This is the first essay assignment of the course. It was a 500 word response to Margaret Laurence's Where The World Began, a descriptive and narrative essay about the author's life in the canadian prairies and the effects her experience has had on her as a person and an author.
The purpose of this essay was to explore the pattern of organisation specific to description and narration.
The preface of my world
My world started in the ultimate ordinary. I lived my beginnings in a single family house with a fenced backyard in the center of middle-class suburbia. My suburbia was like most other suburbs of Halifax: calm and green with a hint of nostalgia. To the naked eye, it might have seemed dull to live in a neighborhood like all others. Soon enough however, I learned that by using my imagination, the real world could be seen in a more colourful way.
It originated with the boundaries of my own little backyard. Back then, it was my land with my little tree and my rusty little swing set. I didn’t have much because my parents didn’t earn a lot of money back then. Nevertheless, I didn’t care because I was too small to understand such things. Although I lacked the best swing set, I quickly learned how to use my imagination to escape the dullness of the rusty structure. It became my first castle and with it, I had many enjoyable adventures.
The more I grew, the more my kingdom expanded. With the years, my backyard was replaced with my street. When I was allowed to venture further, I discovered the joys of playing around the crescent. It was only when I was around 10 that I could live the pleasures of exploring the whole neighbourhood. I suddenly found myself freer and with a few new companions to share my ever growing imagination. At that time, the sky was the limit. My friends and I would bike through the Cranberry Lake trails pretending to be lost in a haunted forest. It was a dense forest, gently sloping to the lake. Often my best friend and I would fish there on a self-constructed raft. We pretended we were Tom Sawyer or some other adventurous character. It was those activities that kept me out and active during the long summer break. I guess that without my imaginative ways, I would’ve missed out on a lot of happy moments.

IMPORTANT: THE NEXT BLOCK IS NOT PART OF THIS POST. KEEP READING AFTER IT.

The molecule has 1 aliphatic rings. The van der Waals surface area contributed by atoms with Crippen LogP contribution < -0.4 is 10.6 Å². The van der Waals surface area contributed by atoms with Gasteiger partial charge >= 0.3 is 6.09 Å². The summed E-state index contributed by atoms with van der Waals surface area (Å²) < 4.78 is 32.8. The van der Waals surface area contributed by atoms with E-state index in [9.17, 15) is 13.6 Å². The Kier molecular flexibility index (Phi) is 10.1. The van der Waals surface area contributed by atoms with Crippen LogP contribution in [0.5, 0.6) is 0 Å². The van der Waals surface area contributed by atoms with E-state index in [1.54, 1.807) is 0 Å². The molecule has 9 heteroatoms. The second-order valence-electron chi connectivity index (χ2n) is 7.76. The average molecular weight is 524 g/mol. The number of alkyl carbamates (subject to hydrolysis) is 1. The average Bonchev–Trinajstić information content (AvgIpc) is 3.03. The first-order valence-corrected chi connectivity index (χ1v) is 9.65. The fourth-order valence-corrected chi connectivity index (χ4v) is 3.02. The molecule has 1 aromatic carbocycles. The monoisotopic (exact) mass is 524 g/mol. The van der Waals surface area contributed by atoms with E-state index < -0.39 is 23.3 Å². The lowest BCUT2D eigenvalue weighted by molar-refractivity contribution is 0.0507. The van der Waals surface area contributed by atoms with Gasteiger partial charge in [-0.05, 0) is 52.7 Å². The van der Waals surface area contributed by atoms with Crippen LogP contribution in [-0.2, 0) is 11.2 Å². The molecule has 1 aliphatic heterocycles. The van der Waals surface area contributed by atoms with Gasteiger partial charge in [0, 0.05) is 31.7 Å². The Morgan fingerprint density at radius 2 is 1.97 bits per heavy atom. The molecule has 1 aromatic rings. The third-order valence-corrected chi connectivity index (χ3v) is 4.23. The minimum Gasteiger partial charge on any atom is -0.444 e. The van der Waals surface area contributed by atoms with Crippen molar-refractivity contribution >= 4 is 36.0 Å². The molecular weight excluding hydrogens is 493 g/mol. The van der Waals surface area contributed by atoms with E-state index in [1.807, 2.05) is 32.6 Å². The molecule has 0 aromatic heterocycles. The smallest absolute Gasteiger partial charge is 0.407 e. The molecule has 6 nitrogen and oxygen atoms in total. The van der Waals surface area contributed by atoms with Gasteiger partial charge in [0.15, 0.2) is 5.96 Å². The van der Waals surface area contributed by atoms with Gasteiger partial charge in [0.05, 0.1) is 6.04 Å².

Although my imagination permitted me to see the hidden charm of my neighbourhood, it’s my maturation that permitted me to see things differently. As a teenager, I could see it from a new perspective. I realised that my neighborhood wasn’t a microcosm of the real world because my environment wasn’t gritty, scary and gang-torn like other places close-by. Here, even in the darkest nights of winter when everything seemed to be hibernating, there was still a certain charisma present. It was an appeal so strong yet almost incomprehensible to my young mind. Maybe it was the solidarity so present within neighbors or the presence of a strong sense of community. The true answer was well-beyond my imagination.
It is only when I left home to settle elsewhere that I could figure it out. My new neighbourhood felt awkward because it was missing something. Even if it horribly resembled my old neighbourhood, this one just didn’t strike my imagination. That’s when I realised that the very soul of my ordinary suburb was the fact that I called it ‘‘home’’. Nowhere else will ever replace my homeland. I will only call one place ‘‘home’’ in my entire life: the place where I learned that the beauty of things does not come with pure imagination alone. It comes by coming to terms with the environment and looking beyond it.